A resolute Nomgcobo Jiba does not want her NPA job back
Jiba says she has to move on with her life after the ‘relentless persecution I have faced in the discharge of my functions as a prosecutor’
Former deputy National Prosecuting Authority (NPA) boss Nomgcobo Jiba does not want to be reinstated to her erstwhile job, as she wants to move on with her life.
Jiba made this submission in a letter to the parliamentary portfolio committee on justice and correctional services, which was tasked to determine whether she be reinstated to her job as former deputy national director of public prosecutions or remain fired.
In the letter, Jiba remained steadfast that she had discharged her functions with impeccable personal integrity, never accepted a bribe or acted corruptly, and was not persuaded by anyone to continue or discontinue any prosecution.
Jiba, who was considered former president Jacob Zuma’s go-to person in the NPA, was axed by President Cyril Ramaphosa earlier in 2019 together with former special director of public prosecutions Lawrence Mrwebi after they were found to be unfit for office by an inquiry chaired by retired Constitutional Court justice Yvonne Mokgoro.
The inquiry centred on decisions taken in relation to politically sensitive prosecutions, such as dropping corruption charges against former crime intelligence boss Richard Mdluli, who was seen to be a Zuma ally.
In the letter addressed to the speaker of parliament Thandi Modise and seen by Business Day, Jiba writes that she would not be making representations to parliament, which she had until Thursday to make.
“I have taken a decision to move on with my life. I do not seek any restoration by the parliament back to my position in the NPA. For this reason, I will not make any representation in this regard,” Jiba said, ending the battle to get her job back, which has made its turn in the high court and led to the postponement of the committee’s work.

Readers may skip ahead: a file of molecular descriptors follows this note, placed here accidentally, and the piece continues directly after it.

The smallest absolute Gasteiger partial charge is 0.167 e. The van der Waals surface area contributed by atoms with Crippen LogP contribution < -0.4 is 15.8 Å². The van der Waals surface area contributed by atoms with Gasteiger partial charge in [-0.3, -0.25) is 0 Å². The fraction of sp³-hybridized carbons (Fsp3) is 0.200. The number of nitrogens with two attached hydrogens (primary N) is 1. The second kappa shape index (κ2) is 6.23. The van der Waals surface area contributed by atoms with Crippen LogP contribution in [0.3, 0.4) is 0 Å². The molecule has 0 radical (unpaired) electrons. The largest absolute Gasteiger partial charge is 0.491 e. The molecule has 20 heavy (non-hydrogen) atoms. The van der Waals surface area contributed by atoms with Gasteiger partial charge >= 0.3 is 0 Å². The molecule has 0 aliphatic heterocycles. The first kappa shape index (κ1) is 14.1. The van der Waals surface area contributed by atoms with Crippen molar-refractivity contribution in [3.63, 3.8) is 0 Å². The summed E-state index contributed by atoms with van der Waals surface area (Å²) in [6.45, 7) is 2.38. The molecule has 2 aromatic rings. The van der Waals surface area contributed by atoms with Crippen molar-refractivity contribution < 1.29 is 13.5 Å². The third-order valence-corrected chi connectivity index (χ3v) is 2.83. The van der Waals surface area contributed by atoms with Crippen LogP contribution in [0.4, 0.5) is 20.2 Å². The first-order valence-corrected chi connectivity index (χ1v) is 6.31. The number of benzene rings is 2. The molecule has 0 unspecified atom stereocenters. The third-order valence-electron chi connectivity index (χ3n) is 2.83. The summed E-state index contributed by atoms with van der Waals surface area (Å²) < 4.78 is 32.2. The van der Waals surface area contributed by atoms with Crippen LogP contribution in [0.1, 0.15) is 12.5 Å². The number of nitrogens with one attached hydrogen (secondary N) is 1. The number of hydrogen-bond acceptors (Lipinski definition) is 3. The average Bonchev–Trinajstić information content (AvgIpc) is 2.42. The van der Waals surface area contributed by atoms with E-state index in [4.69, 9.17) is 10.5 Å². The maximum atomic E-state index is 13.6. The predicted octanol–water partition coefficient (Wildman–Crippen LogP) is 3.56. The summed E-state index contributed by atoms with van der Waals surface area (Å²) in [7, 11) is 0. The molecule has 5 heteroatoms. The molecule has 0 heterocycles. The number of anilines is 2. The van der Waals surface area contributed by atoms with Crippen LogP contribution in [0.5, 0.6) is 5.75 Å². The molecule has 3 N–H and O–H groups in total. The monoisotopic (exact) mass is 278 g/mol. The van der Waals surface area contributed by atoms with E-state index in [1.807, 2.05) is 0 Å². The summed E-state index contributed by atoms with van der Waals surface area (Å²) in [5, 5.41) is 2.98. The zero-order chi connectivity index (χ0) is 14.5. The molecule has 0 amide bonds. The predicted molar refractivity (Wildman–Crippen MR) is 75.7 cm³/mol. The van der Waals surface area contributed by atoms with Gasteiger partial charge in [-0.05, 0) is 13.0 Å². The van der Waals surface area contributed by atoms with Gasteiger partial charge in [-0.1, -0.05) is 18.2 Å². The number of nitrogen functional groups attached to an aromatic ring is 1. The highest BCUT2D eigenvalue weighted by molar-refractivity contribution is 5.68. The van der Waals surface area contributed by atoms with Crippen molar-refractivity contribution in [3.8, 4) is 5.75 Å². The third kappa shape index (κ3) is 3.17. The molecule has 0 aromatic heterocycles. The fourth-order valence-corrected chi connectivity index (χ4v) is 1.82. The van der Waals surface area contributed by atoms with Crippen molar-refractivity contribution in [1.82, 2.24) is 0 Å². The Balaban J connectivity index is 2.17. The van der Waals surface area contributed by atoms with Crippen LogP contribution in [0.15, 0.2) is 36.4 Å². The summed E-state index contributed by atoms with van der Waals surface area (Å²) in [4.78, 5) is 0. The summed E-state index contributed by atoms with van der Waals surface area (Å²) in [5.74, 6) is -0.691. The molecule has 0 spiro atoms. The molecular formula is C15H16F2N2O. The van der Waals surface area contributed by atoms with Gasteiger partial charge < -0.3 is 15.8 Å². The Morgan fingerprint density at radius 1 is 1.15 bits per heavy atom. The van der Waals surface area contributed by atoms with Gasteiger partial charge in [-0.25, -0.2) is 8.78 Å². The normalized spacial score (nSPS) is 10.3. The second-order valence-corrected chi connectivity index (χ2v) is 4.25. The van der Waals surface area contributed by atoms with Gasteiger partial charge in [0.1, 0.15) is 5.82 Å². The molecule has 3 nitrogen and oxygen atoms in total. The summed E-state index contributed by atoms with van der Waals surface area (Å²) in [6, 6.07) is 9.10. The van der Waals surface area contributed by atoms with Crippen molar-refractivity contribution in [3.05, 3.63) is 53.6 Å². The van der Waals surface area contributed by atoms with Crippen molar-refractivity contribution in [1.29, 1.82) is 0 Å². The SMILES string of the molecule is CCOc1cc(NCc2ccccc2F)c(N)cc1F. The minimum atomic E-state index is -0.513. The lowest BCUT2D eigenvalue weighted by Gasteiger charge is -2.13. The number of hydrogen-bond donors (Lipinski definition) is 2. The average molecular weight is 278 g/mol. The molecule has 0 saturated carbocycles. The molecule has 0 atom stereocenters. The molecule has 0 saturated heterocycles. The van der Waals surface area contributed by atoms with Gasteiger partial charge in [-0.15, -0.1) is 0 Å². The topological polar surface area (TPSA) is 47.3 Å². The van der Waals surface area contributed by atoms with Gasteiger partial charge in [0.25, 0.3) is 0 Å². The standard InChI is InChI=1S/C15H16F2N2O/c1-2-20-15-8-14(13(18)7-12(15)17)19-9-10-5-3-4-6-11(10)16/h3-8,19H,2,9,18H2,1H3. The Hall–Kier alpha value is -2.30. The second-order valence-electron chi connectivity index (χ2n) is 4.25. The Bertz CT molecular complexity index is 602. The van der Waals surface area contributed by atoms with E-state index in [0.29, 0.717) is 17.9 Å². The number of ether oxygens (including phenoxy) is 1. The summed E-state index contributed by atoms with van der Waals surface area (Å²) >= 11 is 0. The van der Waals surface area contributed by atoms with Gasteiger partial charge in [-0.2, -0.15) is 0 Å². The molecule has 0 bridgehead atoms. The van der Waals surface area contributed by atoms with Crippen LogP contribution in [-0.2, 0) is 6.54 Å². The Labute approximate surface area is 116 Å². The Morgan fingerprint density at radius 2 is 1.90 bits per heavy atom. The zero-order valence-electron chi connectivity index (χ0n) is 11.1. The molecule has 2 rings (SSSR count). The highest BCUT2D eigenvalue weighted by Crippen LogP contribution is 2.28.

She said her reasons were personal, and that the entire matter has taken a toll on her and her family over the past five years.
“During these years, I have endured unmitigated hurt, stigmatisation and insults, all of which have no factual basis at all. I am not prepared to have this continue any longer. I will not put my life on hold any more,” Jiba wrote.
She said her legal challenge to the president’s decision and the report compiled by Mokgoro and her co-panelists was a principled one, and never personal. She remained adamant that Ramaphosa’s decision and the report undermined the independence of the NPA and the rule of law, but insisted that she had to move on.
“I will not have my 85-year old mother die in anguish like my father, as a result of the unwarranted yet relentless persecution I have faced in the discharge of my functions as a prosecutor and the painful legal battles I have had to endure. I have seen the anguish on the faces of my children as I traveled this journey of unyielding insults and attacks. As I quit, I am launching a formidable battle against that anguish, to focus on my own life, and that of my family. As I said, I leave the rest for history to judge.”